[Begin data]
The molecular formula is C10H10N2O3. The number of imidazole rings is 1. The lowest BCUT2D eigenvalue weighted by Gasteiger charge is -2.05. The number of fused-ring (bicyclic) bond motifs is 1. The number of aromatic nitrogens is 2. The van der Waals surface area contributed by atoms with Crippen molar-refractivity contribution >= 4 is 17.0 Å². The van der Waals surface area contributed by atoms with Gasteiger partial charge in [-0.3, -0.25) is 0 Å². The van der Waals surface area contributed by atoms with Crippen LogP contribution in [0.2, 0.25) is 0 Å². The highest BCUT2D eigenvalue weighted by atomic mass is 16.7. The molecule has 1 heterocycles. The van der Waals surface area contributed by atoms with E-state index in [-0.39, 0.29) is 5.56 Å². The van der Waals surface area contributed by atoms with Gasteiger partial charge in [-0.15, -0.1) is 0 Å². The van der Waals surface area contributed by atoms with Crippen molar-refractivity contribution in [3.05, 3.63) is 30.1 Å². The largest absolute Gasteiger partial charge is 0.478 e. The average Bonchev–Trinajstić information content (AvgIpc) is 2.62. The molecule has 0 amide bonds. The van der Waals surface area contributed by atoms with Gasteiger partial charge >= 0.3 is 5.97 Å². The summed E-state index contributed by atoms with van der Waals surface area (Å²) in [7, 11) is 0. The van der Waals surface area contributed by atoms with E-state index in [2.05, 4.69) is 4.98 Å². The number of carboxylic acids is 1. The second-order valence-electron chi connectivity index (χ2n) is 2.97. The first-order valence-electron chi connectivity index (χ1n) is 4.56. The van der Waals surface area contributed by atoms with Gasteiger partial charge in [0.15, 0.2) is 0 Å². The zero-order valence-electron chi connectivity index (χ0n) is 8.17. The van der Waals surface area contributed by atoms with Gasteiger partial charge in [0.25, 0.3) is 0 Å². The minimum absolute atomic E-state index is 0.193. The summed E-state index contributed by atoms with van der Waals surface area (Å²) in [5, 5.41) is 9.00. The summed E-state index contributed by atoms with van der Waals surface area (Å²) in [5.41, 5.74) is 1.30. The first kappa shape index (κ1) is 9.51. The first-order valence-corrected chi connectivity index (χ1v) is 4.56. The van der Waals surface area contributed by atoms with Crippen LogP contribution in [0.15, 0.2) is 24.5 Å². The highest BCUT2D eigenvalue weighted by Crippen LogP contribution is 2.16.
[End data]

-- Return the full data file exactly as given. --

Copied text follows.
The molecular formula is C10H10N2O3. The number of imidazole rings is 1. The lowest BCUT2D eigenvalue weighted by Gasteiger charge is -2.05. The number of fused-ring (bicyclic) bond motifs is 1. The number of aromatic nitrogens is 2. The van der Waals surface area contributed by atoms with Crippen molar-refractivity contribution >= 4 is 17.0 Å². The van der Waals surface area contributed by atoms with Gasteiger partial charge in [-0.3, -0.25) is 0 Å². The van der Waals surface area contributed by atoms with Crippen LogP contribution in [0.2, 0.25) is 0 Å². The highest BCUT2D eigenvalue weighted by atomic mass is 16.7. The molecule has 1 heterocycles. The van der Waals surface area contributed by atoms with E-state index in [-0.39, 0.29) is 5.56 Å². The van der Waals surface area contributed by atoms with Gasteiger partial charge in [-0.15, -0.1) is 0 Å². The van der Waals surface area contributed by atoms with Crippen molar-refractivity contribution in [3.05, 3.63) is 30.1 Å². The largest absolute Gasteiger partial charge is 0.478 e. The average Bonchev–Trinajstić information content (AvgIpc) is 2.62. The molecule has 0 amide bonds. The van der Waals surface area contributed by atoms with Gasteiger partial charge >= 0.3 is 5.97 Å². The summed E-state index contributed by atoms with van der Waals surface area (Å²) in [7, 11) is 0. The van der Waals surface area contributed by atoms with E-state index in [2.05, 4.69) is 4.98 Å². The number of carboxylic acids is 1. The second-order valence-electron chi connectivity index (χ2n) is 2.97. The first-order valence-electron chi connectivity index (χ1n) is 4.56. The van der Waals surface area contributed by atoms with Gasteiger partial charge in [0.15, 0.2) is 0 Å². The zero-order valence-electron chi connectivity index (χ0n) is 8.17. The van der Waals surface area contributed by atoms with Gasteiger partial charge in [0.25, 0.3) is 0 Å². The minimum absolute atomic E-state index is 0.193. The summed E-state index contributed by atoms with van der Waals surface area (Å²) in [5, 5.41) is 9.00. The summed E-state index contributed by atoms with van der Waals surface area (Å²) in [5.41, 5.74) is 1.30. The first kappa shape index (κ1) is 9.51. The first-order valence-corrected chi connectivity index (χ1v) is 4.56. The van der Waals surface area contributed by atoms with Crippen LogP contribution in [0.15, 0.2) is 24.5 Å². The highest BCUT2D eigenvalue weighted by Crippen LogP contribution is 2.16.